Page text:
SOKENDAI Review of Cultural and Social Studies


vol.19 (2023)

Chinese Painters in Nagasaki through
Takebe Ryōtai’s Painting Manuals:

Images of “China” in Eighteenth-century Japanese Painting Manuals

WANG Ziqin

Department of Japanese Studies,
School of Cultural and Social Studies,
The Graduate University for Advanced Studies, SOKENDAI

Key words:

painting manual, Nanpin School, Nanga, literati painting, Takebe Ryōtai, Takebe Ayatari, Fei Hanyuan, Li Yongyun, Chinese in Nagasaki

In the 18th century, there was a significant change in the painting manuals compiled by Nanpin School painters: emphasis was placed exclusively on Chinese paintings instead of Kanō School paintings. These painting manuals were created based on the content and structure of Chinese painting manuals, but also presented new ideas. In particular, Japanese painting manuals published from the late 18th to the early 19th century tended to focus on Chinese painters in Nagasaki. This article focuses on the painting manuals published by Takebe Ryōtai (1719–74) and examines, from the perspective of publishing industry, the position of Chinese painters in Nagasaki such as Li Yongyun and Fei Hanyuan by referring to Ming and Qing paintings that were well-received in the late 18th century.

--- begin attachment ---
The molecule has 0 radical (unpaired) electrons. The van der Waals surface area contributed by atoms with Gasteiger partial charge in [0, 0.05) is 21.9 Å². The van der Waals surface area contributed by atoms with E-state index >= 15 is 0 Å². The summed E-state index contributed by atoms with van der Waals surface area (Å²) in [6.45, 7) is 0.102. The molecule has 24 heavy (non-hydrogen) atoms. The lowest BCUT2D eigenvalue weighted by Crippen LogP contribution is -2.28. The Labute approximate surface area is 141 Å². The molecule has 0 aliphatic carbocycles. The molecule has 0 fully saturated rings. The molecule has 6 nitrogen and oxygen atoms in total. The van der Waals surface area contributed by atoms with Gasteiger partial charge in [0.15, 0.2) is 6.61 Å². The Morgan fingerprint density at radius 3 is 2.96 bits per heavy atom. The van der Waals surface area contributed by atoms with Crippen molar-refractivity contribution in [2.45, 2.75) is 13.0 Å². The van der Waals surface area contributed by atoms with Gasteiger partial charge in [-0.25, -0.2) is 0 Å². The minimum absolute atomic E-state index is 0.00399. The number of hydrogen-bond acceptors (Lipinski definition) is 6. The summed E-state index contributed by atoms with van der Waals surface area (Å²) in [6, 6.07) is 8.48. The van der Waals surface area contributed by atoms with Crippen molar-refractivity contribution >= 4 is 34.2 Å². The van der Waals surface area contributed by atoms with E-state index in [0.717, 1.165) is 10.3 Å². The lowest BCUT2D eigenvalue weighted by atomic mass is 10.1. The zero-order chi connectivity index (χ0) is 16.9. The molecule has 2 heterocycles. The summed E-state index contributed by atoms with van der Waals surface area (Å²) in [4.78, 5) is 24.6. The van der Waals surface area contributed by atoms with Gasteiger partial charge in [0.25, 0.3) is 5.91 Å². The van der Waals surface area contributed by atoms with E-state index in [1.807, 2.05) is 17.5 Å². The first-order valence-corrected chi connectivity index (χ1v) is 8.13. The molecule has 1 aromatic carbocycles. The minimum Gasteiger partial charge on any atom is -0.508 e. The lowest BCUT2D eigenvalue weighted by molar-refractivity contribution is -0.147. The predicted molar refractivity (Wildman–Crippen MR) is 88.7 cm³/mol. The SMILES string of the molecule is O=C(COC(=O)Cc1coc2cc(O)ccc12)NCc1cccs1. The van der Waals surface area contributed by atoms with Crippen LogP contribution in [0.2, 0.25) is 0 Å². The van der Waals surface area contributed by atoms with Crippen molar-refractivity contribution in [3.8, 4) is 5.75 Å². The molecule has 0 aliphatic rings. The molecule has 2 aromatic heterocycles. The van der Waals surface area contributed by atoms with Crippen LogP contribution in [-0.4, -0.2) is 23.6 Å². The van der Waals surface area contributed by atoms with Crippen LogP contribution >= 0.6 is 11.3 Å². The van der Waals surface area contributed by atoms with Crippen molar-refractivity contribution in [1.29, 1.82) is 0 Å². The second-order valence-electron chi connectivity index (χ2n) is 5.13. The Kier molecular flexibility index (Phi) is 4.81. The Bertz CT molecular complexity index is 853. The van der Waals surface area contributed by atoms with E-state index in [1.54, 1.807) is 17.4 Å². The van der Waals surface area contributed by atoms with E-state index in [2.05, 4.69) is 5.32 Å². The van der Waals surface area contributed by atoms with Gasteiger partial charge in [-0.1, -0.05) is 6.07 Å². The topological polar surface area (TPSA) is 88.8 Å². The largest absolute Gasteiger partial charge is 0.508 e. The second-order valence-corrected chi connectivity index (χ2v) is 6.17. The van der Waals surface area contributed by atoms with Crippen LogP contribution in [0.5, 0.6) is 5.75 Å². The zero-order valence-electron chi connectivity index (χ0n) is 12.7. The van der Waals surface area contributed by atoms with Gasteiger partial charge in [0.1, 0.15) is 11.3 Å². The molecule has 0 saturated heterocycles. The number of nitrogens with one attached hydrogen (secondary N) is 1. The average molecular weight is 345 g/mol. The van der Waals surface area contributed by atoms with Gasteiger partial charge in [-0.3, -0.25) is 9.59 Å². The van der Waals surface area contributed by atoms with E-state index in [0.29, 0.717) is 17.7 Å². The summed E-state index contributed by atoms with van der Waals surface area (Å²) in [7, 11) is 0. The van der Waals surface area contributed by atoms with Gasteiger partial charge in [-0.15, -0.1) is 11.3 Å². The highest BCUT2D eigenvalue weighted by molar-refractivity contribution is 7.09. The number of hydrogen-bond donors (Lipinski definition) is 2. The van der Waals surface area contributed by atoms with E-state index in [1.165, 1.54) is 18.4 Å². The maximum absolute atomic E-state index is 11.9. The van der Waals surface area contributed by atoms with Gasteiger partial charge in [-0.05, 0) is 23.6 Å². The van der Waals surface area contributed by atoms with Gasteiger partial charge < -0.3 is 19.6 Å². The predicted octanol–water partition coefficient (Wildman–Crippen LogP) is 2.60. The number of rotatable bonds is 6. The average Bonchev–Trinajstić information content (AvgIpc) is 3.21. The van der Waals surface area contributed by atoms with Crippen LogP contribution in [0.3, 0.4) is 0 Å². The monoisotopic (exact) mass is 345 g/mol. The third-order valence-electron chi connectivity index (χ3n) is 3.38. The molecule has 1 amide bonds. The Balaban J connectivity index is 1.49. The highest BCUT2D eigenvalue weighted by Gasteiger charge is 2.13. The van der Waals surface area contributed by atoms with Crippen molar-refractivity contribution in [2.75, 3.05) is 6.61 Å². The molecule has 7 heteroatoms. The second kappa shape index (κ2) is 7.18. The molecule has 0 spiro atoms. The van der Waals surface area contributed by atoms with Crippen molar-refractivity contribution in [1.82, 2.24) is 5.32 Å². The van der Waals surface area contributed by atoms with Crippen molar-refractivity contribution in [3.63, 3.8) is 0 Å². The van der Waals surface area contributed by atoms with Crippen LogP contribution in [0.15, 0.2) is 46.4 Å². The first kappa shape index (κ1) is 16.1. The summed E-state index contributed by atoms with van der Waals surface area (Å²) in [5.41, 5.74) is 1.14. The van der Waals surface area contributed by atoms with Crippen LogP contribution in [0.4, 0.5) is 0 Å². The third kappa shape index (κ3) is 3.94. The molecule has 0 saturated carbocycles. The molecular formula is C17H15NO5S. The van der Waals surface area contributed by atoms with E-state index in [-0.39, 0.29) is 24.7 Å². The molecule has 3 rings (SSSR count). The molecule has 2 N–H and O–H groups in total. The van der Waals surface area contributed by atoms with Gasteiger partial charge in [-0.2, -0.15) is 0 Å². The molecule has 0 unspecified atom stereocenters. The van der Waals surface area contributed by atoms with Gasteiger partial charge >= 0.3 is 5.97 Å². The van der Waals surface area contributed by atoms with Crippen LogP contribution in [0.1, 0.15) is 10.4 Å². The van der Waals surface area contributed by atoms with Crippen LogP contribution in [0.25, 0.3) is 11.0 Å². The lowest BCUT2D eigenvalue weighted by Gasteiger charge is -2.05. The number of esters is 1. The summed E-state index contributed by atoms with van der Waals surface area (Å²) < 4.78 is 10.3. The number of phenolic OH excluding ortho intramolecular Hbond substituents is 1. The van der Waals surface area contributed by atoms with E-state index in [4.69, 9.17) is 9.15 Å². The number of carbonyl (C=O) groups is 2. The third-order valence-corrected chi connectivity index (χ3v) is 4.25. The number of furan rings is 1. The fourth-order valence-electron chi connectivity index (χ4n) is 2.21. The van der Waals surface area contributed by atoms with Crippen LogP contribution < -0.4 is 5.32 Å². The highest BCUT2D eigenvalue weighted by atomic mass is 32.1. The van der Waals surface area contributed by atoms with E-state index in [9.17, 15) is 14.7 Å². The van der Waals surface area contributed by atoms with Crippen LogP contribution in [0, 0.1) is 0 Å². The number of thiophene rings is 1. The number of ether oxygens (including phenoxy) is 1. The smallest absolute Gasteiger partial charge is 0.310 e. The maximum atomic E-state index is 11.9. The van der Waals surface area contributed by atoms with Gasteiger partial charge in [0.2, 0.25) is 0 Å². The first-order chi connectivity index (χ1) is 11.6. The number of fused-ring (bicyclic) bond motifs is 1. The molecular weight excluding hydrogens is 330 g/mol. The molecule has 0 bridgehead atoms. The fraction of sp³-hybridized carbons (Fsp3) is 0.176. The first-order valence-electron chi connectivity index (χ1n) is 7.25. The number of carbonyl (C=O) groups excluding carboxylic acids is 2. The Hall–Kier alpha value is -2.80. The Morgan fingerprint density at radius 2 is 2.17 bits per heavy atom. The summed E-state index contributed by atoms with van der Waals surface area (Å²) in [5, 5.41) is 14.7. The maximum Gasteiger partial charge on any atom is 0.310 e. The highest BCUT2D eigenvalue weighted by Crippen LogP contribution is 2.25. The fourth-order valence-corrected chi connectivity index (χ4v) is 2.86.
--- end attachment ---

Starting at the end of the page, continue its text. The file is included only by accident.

The article concludes that the Chinese painters in Nagasaki became widely recognized and their paintings were studied through inclusion of their paintings in the Japanese painting manuals. There are, however, some discrepancies between the images of these Chinese painters in the manuals and their actual works. The reasons for these discrepancies are attributable to the publishing strategy used in response to the desire among the Japanese for the works of Chinese painters and to promote the author, Takebe Ryōtai, as a painter who was a successor of orthodox Chinese painting. In this way, the Chinese painters in Nagasaki, who were omitted from the history of Chinese Art, became widely recognized in Japan as promoters of the latest Chinese paintings.